Did you know?
September 25, 1956
For the incoming first-years, Orientation week had concluded. Rush week was over. The Activities Fair had taken place. All of the fun parties and events were bid adieu by the new CIT students. Then-editors of The Tartan Toni Powell and Sally Stern had simple words to offer the incoming class. They wrote: “The work has begun, we wish our classmates and friends the best of luck and a glorious year at CIT.” In other words, the editors were kindly warning the newbies about the fact that, unlike at state schools, the fun stuff doesn’t continue. Thank goodness things have changed.
September 16, 1981
Carnegie Mellon hosted the first competition for a developing computer program called World Chess Champion. This marked the beginning of computer-versus-person gaming. The school established a $100,000 prize for whomever could create a computer program that would be able to take first place. Fabulous! Leave it to Carnegie Mellon to take our proud sense of computer gaming nerdiness to a whole new level.
September 16, 1996
Students were perturbed about continually getting accosted by corporate representatives soliciting their products on campus. The vendors, including those of major credit card companies, had been situating their tables in the busy area between Doherty Hall and the Fence. Students found that the reps were a nuisance, especially as they were already rushed and struggling through that congested area on their way to class. It’s fortunate that the school stopped allowing such solicitors to occupy that space — now on their way to class, students only have to pass through the myriad of organizations handing out fliers and recruiting to bolster their ranks.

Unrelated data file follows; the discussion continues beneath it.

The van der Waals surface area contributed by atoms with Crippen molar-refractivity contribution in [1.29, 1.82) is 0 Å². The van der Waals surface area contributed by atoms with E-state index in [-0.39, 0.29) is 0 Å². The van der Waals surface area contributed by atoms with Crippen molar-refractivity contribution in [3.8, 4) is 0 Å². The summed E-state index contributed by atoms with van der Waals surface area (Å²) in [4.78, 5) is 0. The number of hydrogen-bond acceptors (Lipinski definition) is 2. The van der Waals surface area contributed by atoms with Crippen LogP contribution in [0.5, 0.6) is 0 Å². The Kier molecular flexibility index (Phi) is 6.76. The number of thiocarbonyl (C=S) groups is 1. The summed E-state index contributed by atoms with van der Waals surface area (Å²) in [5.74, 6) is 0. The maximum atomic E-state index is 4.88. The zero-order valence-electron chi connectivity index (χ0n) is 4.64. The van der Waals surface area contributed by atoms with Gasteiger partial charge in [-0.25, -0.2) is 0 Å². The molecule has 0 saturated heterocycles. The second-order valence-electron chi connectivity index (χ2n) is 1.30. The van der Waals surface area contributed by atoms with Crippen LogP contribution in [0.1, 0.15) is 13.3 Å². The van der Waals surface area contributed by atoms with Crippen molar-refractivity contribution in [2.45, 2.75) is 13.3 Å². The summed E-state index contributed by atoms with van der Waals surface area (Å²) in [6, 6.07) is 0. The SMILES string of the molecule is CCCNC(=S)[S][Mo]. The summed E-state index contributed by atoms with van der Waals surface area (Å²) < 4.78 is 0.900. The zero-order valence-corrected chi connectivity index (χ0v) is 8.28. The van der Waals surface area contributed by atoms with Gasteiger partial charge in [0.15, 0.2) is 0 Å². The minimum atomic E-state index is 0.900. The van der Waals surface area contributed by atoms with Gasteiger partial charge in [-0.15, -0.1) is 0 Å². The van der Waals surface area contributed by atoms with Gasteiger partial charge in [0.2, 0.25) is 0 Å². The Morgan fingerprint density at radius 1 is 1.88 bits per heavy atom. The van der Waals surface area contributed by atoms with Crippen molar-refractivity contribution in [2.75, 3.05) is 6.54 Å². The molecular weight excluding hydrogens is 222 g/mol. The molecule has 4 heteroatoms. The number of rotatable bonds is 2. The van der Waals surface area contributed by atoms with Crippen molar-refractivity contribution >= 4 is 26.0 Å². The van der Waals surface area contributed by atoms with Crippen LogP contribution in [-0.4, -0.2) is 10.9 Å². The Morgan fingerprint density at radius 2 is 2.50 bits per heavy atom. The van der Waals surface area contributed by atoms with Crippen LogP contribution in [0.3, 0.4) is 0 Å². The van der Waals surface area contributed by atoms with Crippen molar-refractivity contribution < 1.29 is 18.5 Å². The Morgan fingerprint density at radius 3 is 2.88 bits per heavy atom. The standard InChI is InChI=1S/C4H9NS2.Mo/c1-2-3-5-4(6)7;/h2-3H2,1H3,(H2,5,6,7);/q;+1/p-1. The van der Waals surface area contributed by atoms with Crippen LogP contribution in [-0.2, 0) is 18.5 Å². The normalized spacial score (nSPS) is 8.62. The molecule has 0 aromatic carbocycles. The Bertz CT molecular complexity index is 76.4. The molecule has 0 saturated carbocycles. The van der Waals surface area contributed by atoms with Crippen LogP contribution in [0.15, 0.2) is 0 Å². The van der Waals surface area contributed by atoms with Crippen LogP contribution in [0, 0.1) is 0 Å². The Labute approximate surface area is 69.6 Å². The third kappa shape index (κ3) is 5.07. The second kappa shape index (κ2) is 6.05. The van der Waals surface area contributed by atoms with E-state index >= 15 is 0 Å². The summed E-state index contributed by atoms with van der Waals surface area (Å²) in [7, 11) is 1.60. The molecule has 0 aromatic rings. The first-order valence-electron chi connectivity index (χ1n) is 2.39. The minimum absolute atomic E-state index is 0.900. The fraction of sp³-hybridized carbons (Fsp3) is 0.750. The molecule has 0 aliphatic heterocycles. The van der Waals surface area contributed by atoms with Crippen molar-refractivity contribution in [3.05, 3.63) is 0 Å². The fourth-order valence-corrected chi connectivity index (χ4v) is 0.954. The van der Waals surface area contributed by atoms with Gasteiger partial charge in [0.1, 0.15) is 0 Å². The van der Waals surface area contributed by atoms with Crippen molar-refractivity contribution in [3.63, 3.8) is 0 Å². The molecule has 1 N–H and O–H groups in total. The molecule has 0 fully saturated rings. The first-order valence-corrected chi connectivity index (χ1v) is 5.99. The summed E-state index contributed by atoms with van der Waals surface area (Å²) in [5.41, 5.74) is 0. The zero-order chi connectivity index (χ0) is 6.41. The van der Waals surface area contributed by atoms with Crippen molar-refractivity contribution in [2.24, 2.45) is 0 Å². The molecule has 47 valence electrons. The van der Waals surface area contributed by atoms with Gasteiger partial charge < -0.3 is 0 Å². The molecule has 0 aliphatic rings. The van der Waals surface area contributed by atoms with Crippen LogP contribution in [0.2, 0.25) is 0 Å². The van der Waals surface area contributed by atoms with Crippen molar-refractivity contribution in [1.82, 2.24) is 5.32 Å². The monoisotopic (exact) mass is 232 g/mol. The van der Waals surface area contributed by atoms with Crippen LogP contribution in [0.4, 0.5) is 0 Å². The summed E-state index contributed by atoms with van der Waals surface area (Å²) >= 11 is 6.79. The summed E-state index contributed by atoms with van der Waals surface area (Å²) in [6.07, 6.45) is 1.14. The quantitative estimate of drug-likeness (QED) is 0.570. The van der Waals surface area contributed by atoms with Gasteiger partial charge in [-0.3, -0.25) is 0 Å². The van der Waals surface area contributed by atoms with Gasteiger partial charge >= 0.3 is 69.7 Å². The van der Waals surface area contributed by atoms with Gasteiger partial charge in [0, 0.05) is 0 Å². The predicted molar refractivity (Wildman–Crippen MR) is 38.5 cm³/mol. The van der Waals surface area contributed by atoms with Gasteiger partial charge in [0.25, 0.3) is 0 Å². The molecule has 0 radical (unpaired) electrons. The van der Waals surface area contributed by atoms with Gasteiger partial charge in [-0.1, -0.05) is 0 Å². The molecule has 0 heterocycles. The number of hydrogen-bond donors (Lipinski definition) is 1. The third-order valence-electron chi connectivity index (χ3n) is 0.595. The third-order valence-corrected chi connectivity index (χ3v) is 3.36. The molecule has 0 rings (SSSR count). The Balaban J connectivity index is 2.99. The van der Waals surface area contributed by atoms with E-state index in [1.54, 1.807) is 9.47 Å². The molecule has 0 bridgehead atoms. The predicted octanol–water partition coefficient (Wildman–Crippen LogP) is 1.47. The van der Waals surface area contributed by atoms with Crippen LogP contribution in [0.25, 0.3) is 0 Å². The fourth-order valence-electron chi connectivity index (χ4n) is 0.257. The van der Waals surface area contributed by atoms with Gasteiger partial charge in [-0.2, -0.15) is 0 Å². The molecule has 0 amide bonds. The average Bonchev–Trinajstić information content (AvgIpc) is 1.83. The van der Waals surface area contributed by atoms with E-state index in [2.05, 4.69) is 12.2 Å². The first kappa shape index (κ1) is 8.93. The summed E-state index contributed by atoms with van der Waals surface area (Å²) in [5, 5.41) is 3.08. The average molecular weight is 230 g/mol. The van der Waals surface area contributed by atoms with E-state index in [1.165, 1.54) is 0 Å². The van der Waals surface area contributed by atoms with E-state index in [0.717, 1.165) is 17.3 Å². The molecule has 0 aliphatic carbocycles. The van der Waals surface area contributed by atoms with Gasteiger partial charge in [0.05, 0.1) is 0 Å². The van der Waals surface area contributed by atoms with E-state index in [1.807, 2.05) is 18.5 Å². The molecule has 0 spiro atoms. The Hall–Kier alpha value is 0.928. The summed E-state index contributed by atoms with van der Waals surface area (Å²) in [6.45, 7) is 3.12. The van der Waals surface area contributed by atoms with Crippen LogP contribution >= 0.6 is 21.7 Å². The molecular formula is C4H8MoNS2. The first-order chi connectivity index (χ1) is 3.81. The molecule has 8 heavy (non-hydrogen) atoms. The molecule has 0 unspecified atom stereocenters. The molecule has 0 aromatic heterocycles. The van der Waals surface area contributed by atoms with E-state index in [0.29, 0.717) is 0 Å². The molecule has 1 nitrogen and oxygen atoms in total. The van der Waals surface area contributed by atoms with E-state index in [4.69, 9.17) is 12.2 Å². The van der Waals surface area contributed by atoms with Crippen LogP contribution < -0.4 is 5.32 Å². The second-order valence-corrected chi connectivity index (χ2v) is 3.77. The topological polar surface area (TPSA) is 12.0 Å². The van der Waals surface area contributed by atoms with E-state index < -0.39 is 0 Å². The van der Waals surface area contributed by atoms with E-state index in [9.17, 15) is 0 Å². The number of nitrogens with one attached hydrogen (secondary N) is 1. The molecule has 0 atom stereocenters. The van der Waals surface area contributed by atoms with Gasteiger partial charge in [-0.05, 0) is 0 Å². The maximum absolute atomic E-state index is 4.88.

September 17, 2001
University Police responded to a call about criminal mischief occurring in West Wing. A Carnegie Mellon staff member alerted the police to people attempting to yank a water fountain off the wall. Upon arrival, the police officer noted the damage. He “detected” a shallow pool of water that had dripped onto the floor beneath the fountain, causing him to take extreme measures to protect public safety. The officer promptly bordered off the area with his yellow barricade safety tape before making a call to CPS for reinforcements.
September 19, 2005
Following the devastation caused by Hurricane Katrina, many Tulane students were displaced to numerous universities around the country. Carnegie Mellon was fortunate enough to host a number of them. But it raises a question... does it really take a catastrophic event to bring an influx of dynamic, wild students to our campus and liven up the environment, as the Tulane kids did for us?